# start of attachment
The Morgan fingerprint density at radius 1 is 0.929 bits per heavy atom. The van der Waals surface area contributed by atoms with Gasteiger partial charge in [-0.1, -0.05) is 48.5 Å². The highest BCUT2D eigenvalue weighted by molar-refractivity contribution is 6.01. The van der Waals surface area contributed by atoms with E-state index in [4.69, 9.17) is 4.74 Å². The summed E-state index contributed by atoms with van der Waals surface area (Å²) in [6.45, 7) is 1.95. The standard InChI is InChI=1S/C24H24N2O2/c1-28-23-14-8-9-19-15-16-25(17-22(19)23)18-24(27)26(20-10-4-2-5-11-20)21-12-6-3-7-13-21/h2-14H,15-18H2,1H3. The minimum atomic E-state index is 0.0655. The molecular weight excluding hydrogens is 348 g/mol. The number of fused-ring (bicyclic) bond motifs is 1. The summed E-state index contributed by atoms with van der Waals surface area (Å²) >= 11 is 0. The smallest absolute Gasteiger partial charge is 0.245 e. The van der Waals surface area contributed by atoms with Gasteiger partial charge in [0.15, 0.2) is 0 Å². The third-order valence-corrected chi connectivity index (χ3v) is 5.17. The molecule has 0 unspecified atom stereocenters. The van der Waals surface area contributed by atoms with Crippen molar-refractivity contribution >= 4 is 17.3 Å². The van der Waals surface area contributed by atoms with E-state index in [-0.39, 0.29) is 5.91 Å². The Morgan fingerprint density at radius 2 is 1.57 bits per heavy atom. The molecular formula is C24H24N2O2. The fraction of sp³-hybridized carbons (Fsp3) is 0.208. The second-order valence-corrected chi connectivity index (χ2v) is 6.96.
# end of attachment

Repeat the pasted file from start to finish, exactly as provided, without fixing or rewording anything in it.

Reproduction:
The Morgan fingerprint density at radius 1 is 0.929 bits per heavy atom. The van der Waals surface area contributed by atoms with Gasteiger partial charge in [-0.1, -0.05) is 48.5 Å². The highest BCUT2D eigenvalue weighted by molar-refractivity contribution is 6.01. The van der Waals surface area contributed by atoms with E-state index in [4.69, 9.17) is 4.74 Å². The summed E-state index contributed by atoms with van der Waals surface area (Å²) in [6.45, 7) is 1.95. The standard InChI is InChI=1S/C24H24N2O2/c1-28-23-14-8-9-19-15-16-25(17-22(19)23)18-24(27)26(20-10-4-2-5-11-20)21-12-6-3-7-13-21/h2-14H,15-18H2,1H3. The minimum atomic E-state index is 0.0655. The molecular weight excluding hydrogens is 348 g/mol. The number of fused-ring (bicyclic) bond motifs is 1. The summed E-state index contributed by atoms with van der Waals surface area (Å²) >= 11 is 0. The smallest absolute Gasteiger partial charge is 0.245 e. The van der Waals surface area contributed by atoms with Gasteiger partial charge in [0.15, 0.2) is 0 Å². The third-order valence-corrected chi connectivity index (χ3v) is 5.17. The molecule has 0 unspecified atom stereocenters. The van der Waals surface area contributed by atoms with Crippen molar-refractivity contribution >= 4 is 17.3 Å². The van der Waals surface area contributed by atoms with E-state index in [-0.39, 0.29) is 5.91 Å². The Morgan fingerprint density at radius 2 is 1.57 bits per heavy atom. The molecular formula is C24H24N2O2. The fraction of sp³-hybridized carbons (Fsp3) is 0.208. The second-order valence-corrected chi connectivity index (χ2v) is 6.96.